Relevant and even prescient commentary on news, politics and the economy.

Felix Salmon explains it all (or at least a few tens of trillions) to me

Robert Waldmann asked Felix Salmon a question in a comment at Market Movers. He just responded by AIM (hey does that mean I’m on Felix Salmon’s AIM friends list ? sure does and all I had to do was download and install AIM). felixsalmon (8:31:29 PM): But I’m interested in a comment you left on […]

Inflation and interest groups in the Carter Years

Robert Waldmann Matthew Yglesias is very smart, but he is not omniscient. In particular he doesn’t remember things that happened before he was born and it appears that he has fallen for some Republican propaganda. He writes In the late 1970s, it just so happened to be the case that the structure of Great Society […]

CDS zero net supply

Robert Waldmann notes that some have argued that Credit Default Swap demonization is silly because they are in zero net supply so they can’t bring down the financial system (no names or links I will be rude below). This argument is crazy. If half the financial firms end up bankrupt and the other half make […]

Kevin Drum makes me blow a gasket

Robert Waldmann can’t help but argue at very great length that one sentence by Kevin Drum is totally utterly completely wrong. “The public face of his economic policy, after all, was almost entirely based on tax cuts, a distinctly conservative notion.” Andrew Sable makes a much better counterargument than mine here. Mr Drum has fallen […]

Exit Pollster Hell

Robert Waldmann update: OK after getting burned in 200 and 2004 (to paraphrase our President:fool me once shame on you fool me uh fool … you can fool me twice) only a fool would believe in exit polls tonight (and note the obvious below). But I just can’t help myself. Looks like the exit pollers […]

WaPo on AIG

Robert Waldmann read Carol Leonnig’s article which quotes many people arguing that the feds should have let AIG file for chapter 11. The point of the complainers is simple, the takeover has been very (realtively) good for counterparties but not so good for the treasury or, it is alleged, AIG shareholders. I don’t see how […]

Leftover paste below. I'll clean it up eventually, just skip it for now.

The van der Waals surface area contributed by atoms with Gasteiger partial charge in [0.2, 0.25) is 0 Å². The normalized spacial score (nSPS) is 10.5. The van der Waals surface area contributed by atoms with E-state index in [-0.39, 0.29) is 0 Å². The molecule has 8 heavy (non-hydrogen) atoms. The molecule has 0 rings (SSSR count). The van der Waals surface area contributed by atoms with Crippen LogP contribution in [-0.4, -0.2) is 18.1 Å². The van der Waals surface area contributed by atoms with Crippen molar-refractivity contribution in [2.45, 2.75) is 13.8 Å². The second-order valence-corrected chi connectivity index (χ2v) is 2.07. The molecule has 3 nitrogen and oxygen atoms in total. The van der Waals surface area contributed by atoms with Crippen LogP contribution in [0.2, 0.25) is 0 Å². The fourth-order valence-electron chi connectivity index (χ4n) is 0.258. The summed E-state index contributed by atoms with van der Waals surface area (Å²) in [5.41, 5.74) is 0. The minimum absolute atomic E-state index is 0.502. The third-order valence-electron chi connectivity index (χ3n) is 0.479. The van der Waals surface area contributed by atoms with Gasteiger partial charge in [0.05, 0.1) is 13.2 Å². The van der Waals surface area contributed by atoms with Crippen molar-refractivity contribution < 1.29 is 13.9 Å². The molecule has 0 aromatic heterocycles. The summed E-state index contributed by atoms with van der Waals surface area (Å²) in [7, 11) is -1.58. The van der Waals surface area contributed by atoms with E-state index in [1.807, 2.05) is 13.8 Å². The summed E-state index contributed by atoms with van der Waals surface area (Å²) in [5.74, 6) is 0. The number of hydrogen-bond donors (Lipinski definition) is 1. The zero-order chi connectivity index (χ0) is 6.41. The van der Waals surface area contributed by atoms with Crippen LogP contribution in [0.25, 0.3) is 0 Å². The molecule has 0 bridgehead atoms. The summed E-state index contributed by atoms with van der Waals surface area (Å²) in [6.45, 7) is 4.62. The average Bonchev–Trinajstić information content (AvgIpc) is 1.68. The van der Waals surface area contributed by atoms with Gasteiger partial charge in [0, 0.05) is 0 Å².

Behavioral Economics and Conservatism

David Brooks has noticed the increasing popularity of behavioral economics. He argues that it would be a mistake to allow the recognition that people aren’t perfectly rational to convince us that policy makers should intervene more in the economy, since they aren’t rational either. My reaction is that, of course, the level of sophistication required […]

Hedge fund crisis on shedule

Robert Waldmann In a particularly silly op-ed Sebastian Mallaby argued that deregulation wasn’t the cause of the financial crisis and presented as evidence the fact that hedge funds, which are regulated even less than investment banks, are doing fine. Of course the reason that there wasn’t a run on hedge funds is that investors can’t […]

Selling equity in your house

Robert Waldmann was working on a post about how financial innovation is profitable and pernicious. The ideas are that profitable new financial instruments are used to evade prudential regulations and to make financial markets more confusing so unsophisticated investors can be fleeced. Then I thought of a kind of financial innovation which might be profitable […]

Did Lehman Manage that ?

Robert Waldmann had a post entitled “How did Lehman manage That?” asking how Lehman’s debt could sell for about ten cents on the dollar. A commenter told me I was confused and that Lehman’s accountants would have warned investors if there was anything, along the line of the things I imagined, lurking in their detailed […]